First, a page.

Cuban Revolution

Cuban Revolution
CheyFidel.jpg
Revolutionary leaders Che Guevara (left) and Fidel Castro (right) in 1961
Date 26 July 1953 – 1 January 1959
(5 years, 5 months and 6 days)
Location Cuba
Result

26th of July Movement victory

Belligerents

26th of July Movement

Directorio Revolucionario Estudiantil
Cuba Republic of Cuba
Commanders and leaders
Fidel Castro
Che Guevara
Raúl Castro
Frank País 
Camilo Cienfuegos
Juan Almeida Bosque
Huber Matos
Abel Santamaría  Executed
Eloy Gutiérrez Menoyo
René Ramos Latour 
Rolando Cubela
Humberto Sori Marín
Cuba Fulgencio Batista
Cuba Eulogio Cantillo
Cuba José Quevedo
Cuba Alberto del Río Chaviano
Cuba Joaquín Casillas
Cuba Cornelio Rojas
Cuba Fernández Suero
Cuba Cándido Hernández
Cuba Alfredo Abon Lee
Casualties and losses
5,000+ combat-related Cubans killed [1] [2] [3]
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The Cuban Revolution ( Spanish: Revolución cubana) (1959) was an armed revolt conducted by Fidel Castro's 26th of July Movement and its allies against the authoritarian government of Cuban President Fulgencio Batista. The revolution began in July 1953, [4] and continued sporadically until the rebels finally ousted Batista on 1 January 1959, replacing his government with a revolutionary socialist state. The 26th of July Movement later reformed along communist lines, becoming the Communist Party in October 1965. [5]

The Cuban Revolution had powerful domestic and international repercussions. In particular, it reshaped Cuba's relationship with the United States. Efforts to improve diplomatic relations have gained momentum in recent years. [6] [7] [8] [9] In the immediate aftermath of the revolution, Castro's government began a program of nationalization and political consolidation that transformed Cuba's economy and civil society. [10] [11] The revolution also heralded an era of Cuban intervention in foreign military conflicts, including the Angolan Civil War and the Nicaraguan Revolution. [12]

Background and causes

In the decades following Cuba's liberation from Spain in 1898, and formal independence from the U.S. on May 20, 1902, Cuba experienced a period of significant instability, enduring a number of revolts, coups and periods of U.S. military intervention. Fulgencio Batista, a former soldier who had served as the elected president of Cuba from 1940 to 1944, became president for the second time in March 1952, after seizing power in a military coup and canceling the 1952 elections. [13] Although Batista had been a relative progressive during his first term, [14] in the 1950s he proved far more dictatorial and indifferent to popular concerns. [15] While Cuba remained plagued by high unemployment and limited water infrastructure, [16] Batista antagonized the population by forming lucrative links to organized crime and allowing American companies to dominate the Cuban economy. [16] [17] [18]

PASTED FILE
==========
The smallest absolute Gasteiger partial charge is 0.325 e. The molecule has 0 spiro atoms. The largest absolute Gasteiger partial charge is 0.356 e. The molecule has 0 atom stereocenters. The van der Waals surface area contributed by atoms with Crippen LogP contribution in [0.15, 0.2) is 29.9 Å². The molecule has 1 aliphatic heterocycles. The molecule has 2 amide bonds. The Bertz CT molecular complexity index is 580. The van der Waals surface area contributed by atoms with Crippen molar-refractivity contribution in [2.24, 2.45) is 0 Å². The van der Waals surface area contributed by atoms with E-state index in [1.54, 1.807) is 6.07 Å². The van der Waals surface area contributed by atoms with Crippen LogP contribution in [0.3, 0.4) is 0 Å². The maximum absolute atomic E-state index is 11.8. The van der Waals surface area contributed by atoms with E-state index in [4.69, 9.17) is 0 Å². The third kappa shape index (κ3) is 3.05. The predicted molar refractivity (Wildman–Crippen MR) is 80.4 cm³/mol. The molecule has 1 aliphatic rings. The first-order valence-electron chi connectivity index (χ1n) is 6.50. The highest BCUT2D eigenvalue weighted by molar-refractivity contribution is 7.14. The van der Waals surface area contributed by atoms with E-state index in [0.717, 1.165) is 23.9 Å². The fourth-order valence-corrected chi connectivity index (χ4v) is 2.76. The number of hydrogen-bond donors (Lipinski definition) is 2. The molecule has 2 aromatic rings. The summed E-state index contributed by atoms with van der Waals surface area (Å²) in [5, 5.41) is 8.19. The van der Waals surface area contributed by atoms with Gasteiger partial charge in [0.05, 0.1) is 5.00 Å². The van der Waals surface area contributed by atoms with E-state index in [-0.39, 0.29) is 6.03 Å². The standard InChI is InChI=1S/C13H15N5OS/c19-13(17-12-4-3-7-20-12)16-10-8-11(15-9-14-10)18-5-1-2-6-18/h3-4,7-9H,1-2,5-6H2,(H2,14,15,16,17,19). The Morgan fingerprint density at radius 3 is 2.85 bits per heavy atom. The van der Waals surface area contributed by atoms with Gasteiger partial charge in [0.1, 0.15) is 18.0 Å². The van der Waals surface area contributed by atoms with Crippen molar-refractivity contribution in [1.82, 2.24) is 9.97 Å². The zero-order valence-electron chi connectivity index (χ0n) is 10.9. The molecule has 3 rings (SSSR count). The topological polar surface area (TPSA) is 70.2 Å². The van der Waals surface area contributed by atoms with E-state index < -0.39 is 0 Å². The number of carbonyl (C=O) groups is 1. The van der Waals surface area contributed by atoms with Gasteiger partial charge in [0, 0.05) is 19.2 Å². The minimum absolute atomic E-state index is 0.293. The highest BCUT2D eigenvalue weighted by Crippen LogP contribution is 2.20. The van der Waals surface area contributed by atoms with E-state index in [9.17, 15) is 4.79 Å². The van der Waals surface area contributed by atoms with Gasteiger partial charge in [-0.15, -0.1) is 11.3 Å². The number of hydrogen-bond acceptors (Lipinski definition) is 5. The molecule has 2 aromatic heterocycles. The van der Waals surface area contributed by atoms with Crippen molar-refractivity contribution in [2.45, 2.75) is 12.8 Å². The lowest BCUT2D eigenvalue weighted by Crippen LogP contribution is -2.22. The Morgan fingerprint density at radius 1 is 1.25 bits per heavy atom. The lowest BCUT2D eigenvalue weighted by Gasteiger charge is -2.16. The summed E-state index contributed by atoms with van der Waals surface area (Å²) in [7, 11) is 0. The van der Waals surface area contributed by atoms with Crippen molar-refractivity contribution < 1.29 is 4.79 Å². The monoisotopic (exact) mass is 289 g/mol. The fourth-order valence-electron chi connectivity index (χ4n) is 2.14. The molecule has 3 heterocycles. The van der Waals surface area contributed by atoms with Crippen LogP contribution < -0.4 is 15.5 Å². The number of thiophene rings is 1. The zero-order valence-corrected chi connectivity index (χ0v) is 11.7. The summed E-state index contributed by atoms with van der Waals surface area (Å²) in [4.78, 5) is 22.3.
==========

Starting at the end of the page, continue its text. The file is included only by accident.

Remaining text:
During his first term as President, Batista had been supported by the Communist Party of Cuba, [14] but during his second term he became strongly anti-communist, gaining him political and military support from the United States. [16] [19] Batista developed a powerful security infrastructure to silence political opponents. In the months following the March 1952 coup, Fidel Castro, then a young lawyer and activist, petitioned for the overthrow of Batista, whom he accused of corruption and tyranny. However, Castro's constitutional arguments were rejected by the Cuban courts. [20] After deciding that the Cuban regime could not be replaced through legal means, Castro resolved to launch an armed revolution. To this end, he and his brother Raúl founded a paramilitary organization known as "The Movement", stockpiling weapons and recruiting around 1,200 followers from Havana's disgruntled working class by the end of 1952. [21]